One of the main objectives of the current government is starting talks with the Taliban leaders. Vigorous Kabul foreign policy maneuvering (including the establishing of a dialogue with Islamabad) resulted in two rounds of negotiations, which became possible through the active efforts of China and Pakistan and with the support of the United States. However, negotiations have stalled just at the beginning, because the parties were not ready to deviate from its prerequisites. Kabul wants the Taliban to respect the country's constitution and lay down their arms, and they, in turn, require the withdrawal of foreign troops, release of prisoners from jails and lifting UN sanctions against the leaders of the Taliban radical movement.

In order to increase the external pressure on Taliban at the request of Taliban the pre-existing coordination mechanism (Pakistan, the United States, and Afghanistan) has been extended and now includes China. It should be noted, that Beijing is taking a growing interest in Afghan affairs. The resulting "quartet" is mainly engaged in the elaboration of formulas acceptable to the resumption of the dialogue between the warring sides. Of course, there are differences in specific interests of the four powers. Washington wants to show its activity in the Afghan peacekeeping, and the achieved progress, before the end of the presidential term of Barack Obama. Islamabad aims at saving the political leadership in the Afghan process. Beijing is committed to providing the prospect of their economic interests, as well as making efforts to neutralize the dangerous influence of radical Islam in the Northwestern regions of China, inhabited by Uighurs. However, the four coordinators are bound by a common understanding of the need to begin the process of intra-Afghan dialogue as the most rational way out of the impasse in which the country is captured.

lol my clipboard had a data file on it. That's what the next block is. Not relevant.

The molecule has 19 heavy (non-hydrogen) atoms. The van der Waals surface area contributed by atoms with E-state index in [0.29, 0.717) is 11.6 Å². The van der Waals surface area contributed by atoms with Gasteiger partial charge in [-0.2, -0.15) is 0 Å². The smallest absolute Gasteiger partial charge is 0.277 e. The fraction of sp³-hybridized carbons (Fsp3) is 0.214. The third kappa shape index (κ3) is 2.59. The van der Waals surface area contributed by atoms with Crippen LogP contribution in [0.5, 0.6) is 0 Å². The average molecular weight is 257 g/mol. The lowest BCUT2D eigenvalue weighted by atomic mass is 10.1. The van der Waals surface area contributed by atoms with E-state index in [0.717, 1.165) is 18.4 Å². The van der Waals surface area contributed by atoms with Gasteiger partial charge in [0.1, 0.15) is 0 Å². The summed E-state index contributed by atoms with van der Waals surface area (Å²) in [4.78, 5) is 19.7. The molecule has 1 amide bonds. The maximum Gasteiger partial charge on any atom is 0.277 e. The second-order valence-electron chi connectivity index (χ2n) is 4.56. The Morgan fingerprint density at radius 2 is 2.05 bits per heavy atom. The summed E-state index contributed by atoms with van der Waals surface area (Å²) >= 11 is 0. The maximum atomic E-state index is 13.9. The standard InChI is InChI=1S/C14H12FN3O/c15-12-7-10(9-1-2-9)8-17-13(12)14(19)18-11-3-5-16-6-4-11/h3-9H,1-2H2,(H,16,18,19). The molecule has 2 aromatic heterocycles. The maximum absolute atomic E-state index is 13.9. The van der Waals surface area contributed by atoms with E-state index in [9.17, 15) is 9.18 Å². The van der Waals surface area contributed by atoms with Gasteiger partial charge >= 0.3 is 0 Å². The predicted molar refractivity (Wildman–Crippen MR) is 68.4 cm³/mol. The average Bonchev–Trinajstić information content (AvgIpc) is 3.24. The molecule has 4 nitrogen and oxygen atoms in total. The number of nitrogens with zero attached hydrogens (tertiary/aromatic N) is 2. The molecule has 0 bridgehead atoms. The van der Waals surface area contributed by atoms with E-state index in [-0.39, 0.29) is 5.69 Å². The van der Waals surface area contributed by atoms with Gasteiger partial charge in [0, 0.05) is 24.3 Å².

Earlier this year, Washington and Beijing once again have assured Kabul of their support of the negotiations, it is trying to establish with the armed opposition, confirming their words with new material contributions to the improvement of the Afghan armed forces. Washington allocated $ 2.5 million for this purpose, Beijing more than $ 70 million.

In this context, the recent Islamabad gesture of sending the head of Pakistan General HQ, General Rakhil Sheriff to Kabul to take part in the NATO contingent command transfer ceremony was quite indicative. At the meeting with the IRA President Mohammad Ashraf, Ghani Sheriff reiterated that he supports the efforts aimed at restoring peace and stability. Earlier, US President Obama, recognizing the "lack of combat capability" of the Afghan security forces, had announced the decision to conserve the current number of US troops in the Islamic Republic of Afghanistan.